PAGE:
I recently stumbled upon an article which described the scientific finding that dogs align their bodies in a north/south orientation while pooping. This illustrates yet another instance of why being a scientist isn’t all that glamorous. On a side note, I conducted a brief poll at a rest stop on the southbound side of the New Jersey Turnpike which revealed that the majority of people surveyed had no idea which way was south. On a possibly related issue, most of them could not speak English, so they may not have understood the question.
Mocking people in lab coats and those who speak foreign languages is all well and good, but the bigger point here is that dogs know more than they’ve been letting on. This confirms the suspicions many of us have long held about our canine friends. I looked at my dog lying nearby on the kitchen floor as she tried in vain to look simple-minded and innocent. At first, I was tempted to grill her about a certain missing shoe and the mysterious stain on the carpet in the upstairs hallway, but I decided to play it cool and watch her closely instead.
After hours of careful observation, I’ve come to some startling conclusions about other secrets of dog behavior.
Turning around three times before lying down – This odd ritual was long believed to be carried over from the days when dogs slept outdoors and needed to trample down grass to make a bed for themselves. In fact, this is the dogs’ method for winding themselves up for chasing their tails at some later point. My study showed that my dog turns around slowly 2.7 counter-clockwise rotations each time she lays down. She will then chase her tail rapidly in a clockwise direction once every few days. Once the tail is caught and chewed, or the dog runs out of stored spin-energy, it’s time for a nap, which will require 2.7 rotations and the cycle can repeat itself. The rotational directions may be reversed south of the equator.
Licking their genitals – Contrary to conventional beliefs, this practice has no correlation to hygiene. Nor is it, as pundits point out “because they can”. Dogs lick their not-so-private parts for the nutritional value. Before any of you health nuts get any ideas, it’s not nutritional for humans. Stick with your kale salads and protein shakes, you sickos!
Walking on four legs – Dogs are effected more than humans by the earth’s gravitational pull. In addition, their low position gives them unparalleled access to lost tennis balls and food dropped by toddlers.
Sniffing each other’s butts – This is not the dog’s version of a handshake which many have supposed. Seriously? We humans are pretty full of ourselves to just assign our own odd customs to what dogs do. In fact the sniffing of butts is the dog’s way of checking one more place for that missing tennis ball.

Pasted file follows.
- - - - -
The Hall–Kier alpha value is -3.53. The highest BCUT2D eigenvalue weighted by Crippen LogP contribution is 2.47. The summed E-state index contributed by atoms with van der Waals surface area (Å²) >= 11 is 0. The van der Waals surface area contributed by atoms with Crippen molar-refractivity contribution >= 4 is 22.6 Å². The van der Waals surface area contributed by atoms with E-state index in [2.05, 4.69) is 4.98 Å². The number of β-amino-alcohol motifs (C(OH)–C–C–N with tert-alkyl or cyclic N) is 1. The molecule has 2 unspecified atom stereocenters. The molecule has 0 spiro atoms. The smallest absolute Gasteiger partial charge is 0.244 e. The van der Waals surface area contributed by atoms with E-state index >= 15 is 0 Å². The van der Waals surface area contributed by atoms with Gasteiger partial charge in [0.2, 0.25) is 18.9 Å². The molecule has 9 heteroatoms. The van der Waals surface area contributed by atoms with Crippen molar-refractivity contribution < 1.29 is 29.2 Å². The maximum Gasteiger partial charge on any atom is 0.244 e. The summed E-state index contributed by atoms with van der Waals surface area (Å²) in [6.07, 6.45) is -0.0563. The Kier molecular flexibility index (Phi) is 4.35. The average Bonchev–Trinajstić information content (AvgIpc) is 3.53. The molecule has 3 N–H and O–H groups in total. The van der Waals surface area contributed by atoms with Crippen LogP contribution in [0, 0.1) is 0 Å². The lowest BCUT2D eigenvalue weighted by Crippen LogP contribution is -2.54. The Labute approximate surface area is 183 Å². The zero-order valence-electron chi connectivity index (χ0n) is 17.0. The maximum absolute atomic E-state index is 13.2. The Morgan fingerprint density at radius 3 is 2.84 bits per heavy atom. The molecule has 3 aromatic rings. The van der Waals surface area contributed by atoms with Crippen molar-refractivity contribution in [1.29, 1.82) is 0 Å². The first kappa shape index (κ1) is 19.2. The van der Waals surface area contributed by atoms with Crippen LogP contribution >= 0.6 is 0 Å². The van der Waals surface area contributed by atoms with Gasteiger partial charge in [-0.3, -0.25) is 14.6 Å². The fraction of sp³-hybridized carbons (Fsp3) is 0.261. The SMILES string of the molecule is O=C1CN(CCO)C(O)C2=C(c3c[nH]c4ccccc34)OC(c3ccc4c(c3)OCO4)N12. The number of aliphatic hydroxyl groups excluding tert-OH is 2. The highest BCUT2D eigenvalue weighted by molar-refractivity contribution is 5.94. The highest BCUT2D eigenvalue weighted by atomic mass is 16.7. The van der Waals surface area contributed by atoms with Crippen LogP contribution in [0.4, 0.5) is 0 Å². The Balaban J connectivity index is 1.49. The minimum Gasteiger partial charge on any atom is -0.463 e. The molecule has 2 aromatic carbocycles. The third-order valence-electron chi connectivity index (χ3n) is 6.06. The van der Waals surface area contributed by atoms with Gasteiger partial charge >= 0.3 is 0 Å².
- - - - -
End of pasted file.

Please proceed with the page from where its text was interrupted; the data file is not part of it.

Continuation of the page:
Barking at the mailman – Dogs were Tea Party members long before the thought ever occurred to Sarah Palin. Dogs have a deep distrust of the government inserting itself into our private lives six days a week bringing us “mail”. There are even dogs working undercover in the military and police organizations around the world. The original undercover operatives were Dalmations, who pretended to be the loyal sidekicks of firefighters as they gathered important information about batch cooking and the mystery of why man would slide down a pole when there are stairs available.
Rolling in dead animals – A highly spiritual event, the dog is attempting to bond with the departed life-force of the creature in an effort to understand the meaning of his or her existence.
Dragging their butts on the floor – Spring is coming – it’s time to fertilize the carpet.
Kicking their legs when being scratched – Dogs get a great deal of pleasure from having their bellies scratched. They have learned that we humans have short attention spans, particularly when providing happiness to any creature other than ourselves. Dogs added the leg kicking as a clever way to amuse us, thereby prolonging their belly scratches. On a related topic, they also figured out that licking their chops to excess will often result in them getting more peanut butter smeared on the roofs of their mouths.
Being surprised by the sound of their own flatulence – This is another classic example of human misinterpretation. The dogs’ sudden attention to their own rear ends is not surprise, but careful listening. The sound of a dog’s fart is actually telling the animal secret clues about the planned take-over of the planet – usually the farts are silent for the sake of secrecy.
I encourage you gentle reader, to take a good long look at man’s best friend and see for yourself. The take-over could happen any day, we’ve got to spread the word before it’s too late. On second thought, after checking recent headlines, I’m thinking that dogs taking over the planet may not be such a bad thing after all.